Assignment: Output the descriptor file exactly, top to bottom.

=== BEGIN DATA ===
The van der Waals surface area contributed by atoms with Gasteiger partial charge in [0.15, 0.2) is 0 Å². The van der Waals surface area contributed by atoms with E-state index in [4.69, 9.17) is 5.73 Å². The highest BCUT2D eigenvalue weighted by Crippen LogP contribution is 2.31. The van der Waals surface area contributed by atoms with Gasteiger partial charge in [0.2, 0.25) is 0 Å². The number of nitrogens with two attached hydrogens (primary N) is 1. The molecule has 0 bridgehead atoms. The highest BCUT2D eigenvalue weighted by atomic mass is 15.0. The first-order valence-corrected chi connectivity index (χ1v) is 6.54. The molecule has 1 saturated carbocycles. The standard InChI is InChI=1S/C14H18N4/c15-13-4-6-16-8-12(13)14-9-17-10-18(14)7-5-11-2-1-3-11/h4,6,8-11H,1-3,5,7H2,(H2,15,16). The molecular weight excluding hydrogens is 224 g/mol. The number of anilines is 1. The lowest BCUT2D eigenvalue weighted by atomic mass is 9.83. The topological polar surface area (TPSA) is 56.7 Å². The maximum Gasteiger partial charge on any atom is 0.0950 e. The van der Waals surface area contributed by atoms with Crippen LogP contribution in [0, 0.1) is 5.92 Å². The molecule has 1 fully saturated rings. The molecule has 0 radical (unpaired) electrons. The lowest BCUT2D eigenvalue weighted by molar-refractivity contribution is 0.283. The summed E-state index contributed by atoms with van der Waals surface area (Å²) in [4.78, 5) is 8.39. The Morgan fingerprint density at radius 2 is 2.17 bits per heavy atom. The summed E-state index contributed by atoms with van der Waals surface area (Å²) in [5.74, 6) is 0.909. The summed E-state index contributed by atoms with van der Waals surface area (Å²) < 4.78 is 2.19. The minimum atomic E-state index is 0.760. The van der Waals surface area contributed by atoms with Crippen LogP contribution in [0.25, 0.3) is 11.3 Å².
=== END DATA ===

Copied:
The van der Waals surface area contributed by atoms with Gasteiger partial charge in [0.15, 0.2) is 0 Å². The van der Waals surface area contributed by atoms with E-state index in [4.69, 9.17) is 5.73 Å². The highest BCUT2D eigenvalue weighted by Crippen LogP contribution is 2.31. The van der Waals surface area contributed by atoms with Gasteiger partial charge in [0.2, 0.25) is 0 Å². The number of nitrogens with two attached hydrogens (primary N) is 1. The molecule has 0 bridgehead atoms. The highest BCUT2D eigenvalue weighted by atomic mass is 15.0. The first-order valence-corrected chi connectivity index (χ1v) is 6.54. The molecule has 1 saturated carbocycles. The standard InChI is InChI=1S/C14H18N4/c15-13-4-6-16-8-12(13)14-9-17-10-18(14)7-5-11-2-1-3-11/h4,6,8-11H,1-3,5,7H2,(H2,15,16). The molecular weight excluding hydrogens is 224 g/mol. The number of anilines is 1. The lowest BCUT2D eigenvalue weighted by atomic mass is 9.83. The topological polar surface area (TPSA) is 56.7 Å². The maximum Gasteiger partial charge on any atom is 0.0950 e. The van der Waals surface area contributed by atoms with Crippen LogP contribution in [0, 0.1) is 5.92 Å². The molecule has 1 fully saturated rings. The molecule has 0 radical (unpaired) electrons. The lowest BCUT2D eigenvalue weighted by molar-refractivity contribution is 0.283. The summed E-state index contributed by atoms with van der Waals surface area (Å²) in [4.78, 5) is 8.39. The Morgan fingerprint density at radius 2 is 2.17 bits per heavy atom. The summed E-state index contributed by atoms with van der Waals surface area (Å²) in [5.74, 6) is 0.909. The summed E-state index contributed by atoms with van der Waals surface area (Å²) < 4.78 is 2.19. The minimum atomic E-state index is 0.760. The van der Waals surface area contributed by atoms with Crippen LogP contribution in [0.25, 0.3) is 11.3 Å².